An electrocardiogram should be performed which will show enlargement of the right side of the heart.
A chest X-ray may show enlargement of the size of the heart, and is often a good way to follow the patient's heart size over time.
An echocardiogram, or ultrasound of the heart, will be performed initially and can also be used to follow the progression of the disease. An echo can show enlargement of the right ventricle and can sometimes estimate the pressures of the right ventricle and pulmonary arteries.
A six-minute walk test is used to evaluate the exercise capacity of an individual with pulmonary hypertension, and the subsequent response to therapy. During this test an oxygen saturation monitor (pulse ox) is placed on the side of the head (temple), and the patient walks along the measured course at their own pace for six minutes. The total distance walked is then calculated and compared with previous six-minute walk tests.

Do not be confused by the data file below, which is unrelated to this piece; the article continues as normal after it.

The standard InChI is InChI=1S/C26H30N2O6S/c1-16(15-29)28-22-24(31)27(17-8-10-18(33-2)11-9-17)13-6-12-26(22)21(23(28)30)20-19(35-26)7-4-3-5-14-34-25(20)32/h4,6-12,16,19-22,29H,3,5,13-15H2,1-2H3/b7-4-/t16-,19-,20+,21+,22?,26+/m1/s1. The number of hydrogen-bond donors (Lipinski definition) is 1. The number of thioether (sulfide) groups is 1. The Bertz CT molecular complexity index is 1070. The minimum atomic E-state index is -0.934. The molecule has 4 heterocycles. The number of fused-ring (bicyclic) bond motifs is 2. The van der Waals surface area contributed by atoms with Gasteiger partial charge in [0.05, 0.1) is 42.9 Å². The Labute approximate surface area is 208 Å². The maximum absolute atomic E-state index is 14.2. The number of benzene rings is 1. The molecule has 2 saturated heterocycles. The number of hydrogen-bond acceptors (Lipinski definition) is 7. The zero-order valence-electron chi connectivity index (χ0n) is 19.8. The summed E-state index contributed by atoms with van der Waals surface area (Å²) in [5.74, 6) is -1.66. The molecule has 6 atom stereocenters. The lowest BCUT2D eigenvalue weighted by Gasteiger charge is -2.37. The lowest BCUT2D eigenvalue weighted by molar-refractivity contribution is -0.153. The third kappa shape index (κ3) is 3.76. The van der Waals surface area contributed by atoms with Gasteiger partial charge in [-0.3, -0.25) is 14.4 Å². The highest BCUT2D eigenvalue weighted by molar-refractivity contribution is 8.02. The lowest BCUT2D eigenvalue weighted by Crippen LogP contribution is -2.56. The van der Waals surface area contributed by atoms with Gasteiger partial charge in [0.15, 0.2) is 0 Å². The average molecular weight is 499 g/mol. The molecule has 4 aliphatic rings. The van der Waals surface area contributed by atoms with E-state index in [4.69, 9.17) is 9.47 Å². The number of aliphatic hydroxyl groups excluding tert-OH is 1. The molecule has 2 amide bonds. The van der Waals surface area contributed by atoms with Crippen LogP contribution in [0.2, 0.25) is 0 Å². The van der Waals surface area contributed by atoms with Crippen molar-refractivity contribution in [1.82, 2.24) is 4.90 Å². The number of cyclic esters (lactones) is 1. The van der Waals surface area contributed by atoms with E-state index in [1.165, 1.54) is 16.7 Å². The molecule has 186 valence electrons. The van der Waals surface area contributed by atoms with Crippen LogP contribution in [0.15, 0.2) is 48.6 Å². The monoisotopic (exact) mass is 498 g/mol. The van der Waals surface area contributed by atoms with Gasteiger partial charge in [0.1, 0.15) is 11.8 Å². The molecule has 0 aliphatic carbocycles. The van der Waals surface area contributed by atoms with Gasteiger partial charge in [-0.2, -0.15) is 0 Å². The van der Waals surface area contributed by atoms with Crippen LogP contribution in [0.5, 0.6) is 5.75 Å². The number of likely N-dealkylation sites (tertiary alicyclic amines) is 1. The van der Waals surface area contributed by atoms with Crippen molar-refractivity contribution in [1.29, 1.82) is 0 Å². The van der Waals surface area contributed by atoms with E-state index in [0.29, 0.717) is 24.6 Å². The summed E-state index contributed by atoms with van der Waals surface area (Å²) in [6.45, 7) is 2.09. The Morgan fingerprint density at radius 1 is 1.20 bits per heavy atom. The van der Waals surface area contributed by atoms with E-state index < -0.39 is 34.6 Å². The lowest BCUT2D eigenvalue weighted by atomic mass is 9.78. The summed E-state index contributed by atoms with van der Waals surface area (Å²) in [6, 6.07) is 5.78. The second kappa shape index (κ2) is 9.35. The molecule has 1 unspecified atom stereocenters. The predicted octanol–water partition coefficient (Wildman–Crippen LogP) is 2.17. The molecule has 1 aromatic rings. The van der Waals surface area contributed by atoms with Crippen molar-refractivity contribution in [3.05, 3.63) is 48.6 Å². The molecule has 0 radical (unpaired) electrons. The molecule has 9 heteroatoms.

The gold standard for making the diagnosis of pulmonary hypertension is a cardiac catheterization. This will actually measure the pressures on the right side of the heart and the resistance of the blood vessels in the lungs. Various drugs may be used during a cardiac catheterization to determine if the blood vessels in the lungs will relax in response to them. This may lower the pressures in the lungs and can help guide therapy.